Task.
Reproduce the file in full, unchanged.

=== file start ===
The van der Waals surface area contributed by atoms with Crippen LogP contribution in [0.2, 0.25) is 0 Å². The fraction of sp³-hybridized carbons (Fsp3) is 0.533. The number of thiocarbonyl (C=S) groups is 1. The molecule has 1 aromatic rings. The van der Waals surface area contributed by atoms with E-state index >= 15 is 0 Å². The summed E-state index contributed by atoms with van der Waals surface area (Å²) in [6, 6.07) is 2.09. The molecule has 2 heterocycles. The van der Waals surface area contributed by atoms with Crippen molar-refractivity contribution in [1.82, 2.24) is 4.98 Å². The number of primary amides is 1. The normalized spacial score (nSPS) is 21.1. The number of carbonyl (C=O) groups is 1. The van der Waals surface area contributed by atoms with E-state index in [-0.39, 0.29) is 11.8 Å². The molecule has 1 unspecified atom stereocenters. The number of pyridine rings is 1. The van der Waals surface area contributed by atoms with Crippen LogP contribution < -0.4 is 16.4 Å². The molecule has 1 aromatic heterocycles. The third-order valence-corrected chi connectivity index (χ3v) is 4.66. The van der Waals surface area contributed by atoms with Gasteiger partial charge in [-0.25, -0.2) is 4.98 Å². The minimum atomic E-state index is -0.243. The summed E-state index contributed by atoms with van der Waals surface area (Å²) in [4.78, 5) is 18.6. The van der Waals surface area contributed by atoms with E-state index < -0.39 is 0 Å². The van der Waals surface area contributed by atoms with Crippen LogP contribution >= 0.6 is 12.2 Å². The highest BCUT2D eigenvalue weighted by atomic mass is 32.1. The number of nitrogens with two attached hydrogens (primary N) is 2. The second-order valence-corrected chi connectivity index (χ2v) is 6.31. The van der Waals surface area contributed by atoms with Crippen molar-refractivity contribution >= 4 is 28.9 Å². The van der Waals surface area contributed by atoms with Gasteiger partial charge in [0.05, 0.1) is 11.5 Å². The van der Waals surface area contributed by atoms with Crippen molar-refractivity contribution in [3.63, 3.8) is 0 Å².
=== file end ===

The van der Waals surface area contributed by atoms with Crippen LogP contribution in [0.2, 0.25) is 0 Å². The fraction of sp³-hybridized carbons (Fsp3) is 0.533. The number of thiocarbonyl (C=S) groups is 1. The molecule has 1 aromatic rings. The van der Waals surface area contributed by atoms with E-state index >= 15 is 0 Å². The summed E-state index contributed by atoms with van der Waals surface area (Å²) in [6, 6.07) is 2.09. The molecule has 2 heterocycles. The van der Waals surface area contributed by atoms with Crippen molar-refractivity contribution in [1.82, 2.24) is 4.98 Å². The number of primary amides is 1. The normalized spacial score (nSPS) is 21.1. The number of carbonyl (C=O) groups is 1. The van der Waals surface area contributed by atoms with E-state index in [-0.39, 0.29) is 11.8 Å². The molecule has 1 unspecified atom stereocenters. The number of pyridine rings is 1. The van der Waals surface area contributed by atoms with Crippen LogP contribution < -0.4 is 16.4 Å². The molecule has 1 aromatic heterocycles. The third-order valence-corrected chi connectivity index (χ3v) is 4.66. The van der Waals surface area contributed by atoms with Gasteiger partial charge in [-0.25, -0.2) is 4.98 Å². The minimum atomic E-state index is -0.243. The summed E-state index contributed by atoms with van der Waals surface area (Å²) in [4.78, 5) is 18.6. The van der Waals surface area contributed by atoms with E-state index < -0.39 is 0 Å². The van der Waals surface area contributed by atoms with Crippen LogP contribution >= 0.6 is 12.2 Å². The highest BCUT2D eigenvalue weighted by atomic mass is 32.1. The number of nitrogens with two attached hydrogens (primary N) is 2. The second-order valence-corrected chi connectivity index (χ2v) is 6.31. The van der Waals surface area contributed by atoms with Crippen molar-refractivity contribution >= 4 is 28.9 Å². The van der Waals surface area contributed by atoms with Gasteiger partial charge in [0.05, 0.1) is 11.5 Å². The van der Waals surface area contributed by atoms with Crippen molar-refractivity contribution in [3.63, 3.8) is 0 Å².